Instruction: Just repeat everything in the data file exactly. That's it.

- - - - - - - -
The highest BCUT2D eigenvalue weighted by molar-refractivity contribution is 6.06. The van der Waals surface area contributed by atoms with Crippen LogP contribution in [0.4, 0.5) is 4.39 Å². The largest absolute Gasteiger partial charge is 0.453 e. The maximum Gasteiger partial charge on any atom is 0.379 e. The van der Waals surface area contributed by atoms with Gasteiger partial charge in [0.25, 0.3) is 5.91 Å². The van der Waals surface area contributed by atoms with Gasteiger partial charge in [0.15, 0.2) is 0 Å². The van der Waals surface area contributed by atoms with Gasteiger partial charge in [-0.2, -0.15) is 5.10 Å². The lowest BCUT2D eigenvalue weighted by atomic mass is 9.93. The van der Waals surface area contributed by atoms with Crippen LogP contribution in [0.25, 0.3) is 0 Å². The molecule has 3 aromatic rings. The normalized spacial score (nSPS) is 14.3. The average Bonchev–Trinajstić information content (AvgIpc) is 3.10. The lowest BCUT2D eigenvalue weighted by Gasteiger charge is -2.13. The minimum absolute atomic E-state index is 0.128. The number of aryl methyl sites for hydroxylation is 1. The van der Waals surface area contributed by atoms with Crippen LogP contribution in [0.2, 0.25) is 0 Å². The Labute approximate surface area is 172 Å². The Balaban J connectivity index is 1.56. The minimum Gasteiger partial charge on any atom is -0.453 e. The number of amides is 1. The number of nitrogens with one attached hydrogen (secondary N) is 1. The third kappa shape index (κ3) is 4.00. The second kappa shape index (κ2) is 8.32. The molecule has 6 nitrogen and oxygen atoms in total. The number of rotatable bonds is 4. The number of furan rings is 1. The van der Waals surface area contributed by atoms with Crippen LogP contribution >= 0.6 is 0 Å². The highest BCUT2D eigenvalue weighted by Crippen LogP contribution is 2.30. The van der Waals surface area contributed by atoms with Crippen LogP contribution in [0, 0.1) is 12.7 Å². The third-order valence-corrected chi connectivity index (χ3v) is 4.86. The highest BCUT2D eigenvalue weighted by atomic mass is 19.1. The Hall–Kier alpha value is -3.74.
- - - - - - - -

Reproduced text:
The highest BCUT2D eigenvalue weighted by molar-refractivity contribution is 6.06. The van der Waals surface area contributed by atoms with Crippen LogP contribution in [0.4, 0.5) is 4.39 Å². The largest absolute Gasteiger partial charge is 0.453 e. The maximum Gasteiger partial charge on any atom is 0.379 e. The van der Waals surface area contributed by atoms with Gasteiger partial charge in [0.25, 0.3) is 5.91 Å². The van der Waals surface area contributed by atoms with Gasteiger partial charge in [0.15, 0.2) is 0 Å². The van der Waals surface area contributed by atoms with Gasteiger partial charge in [-0.2, -0.15) is 5.10 Å². The lowest BCUT2D eigenvalue weighted by atomic mass is 9.93. The van der Waals surface area contributed by atoms with Crippen LogP contribution in [0.25, 0.3) is 0 Å². The molecule has 3 aromatic rings. The normalized spacial score (nSPS) is 14.3. The average Bonchev–Trinajstić information content (AvgIpc) is 3.10. The lowest BCUT2D eigenvalue weighted by Gasteiger charge is -2.13. The minimum absolute atomic E-state index is 0.128. The number of aryl methyl sites for hydroxylation is 1. The van der Waals surface area contributed by atoms with Crippen LogP contribution in [0.2, 0.25) is 0 Å². The Labute approximate surface area is 172 Å². The Balaban J connectivity index is 1.56. The minimum Gasteiger partial charge on any atom is -0.453 e. The number of amides is 1. The number of nitrogens with one attached hydrogen (secondary N) is 1. The third kappa shape index (κ3) is 4.00. The second kappa shape index (κ2) is 8.32. The molecule has 6 nitrogen and oxygen atoms in total. The number of rotatable bonds is 4. The number of furan rings is 1. The van der Waals surface area contributed by atoms with Crippen LogP contribution >= 0.6 is 0 Å². The highest BCUT2D eigenvalue weighted by Crippen LogP contribution is 2.30. The van der Waals surface area contributed by atoms with Crippen LogP contribution in [0, 0.1) is 12.7 Å². The third-order valence-corrected chi connectivity index (χ3v) is 4.86. The highest BCUT2D eigenvalue weighted by atomic mass is 19.1. The Hall–Kier alpha value is -3.74.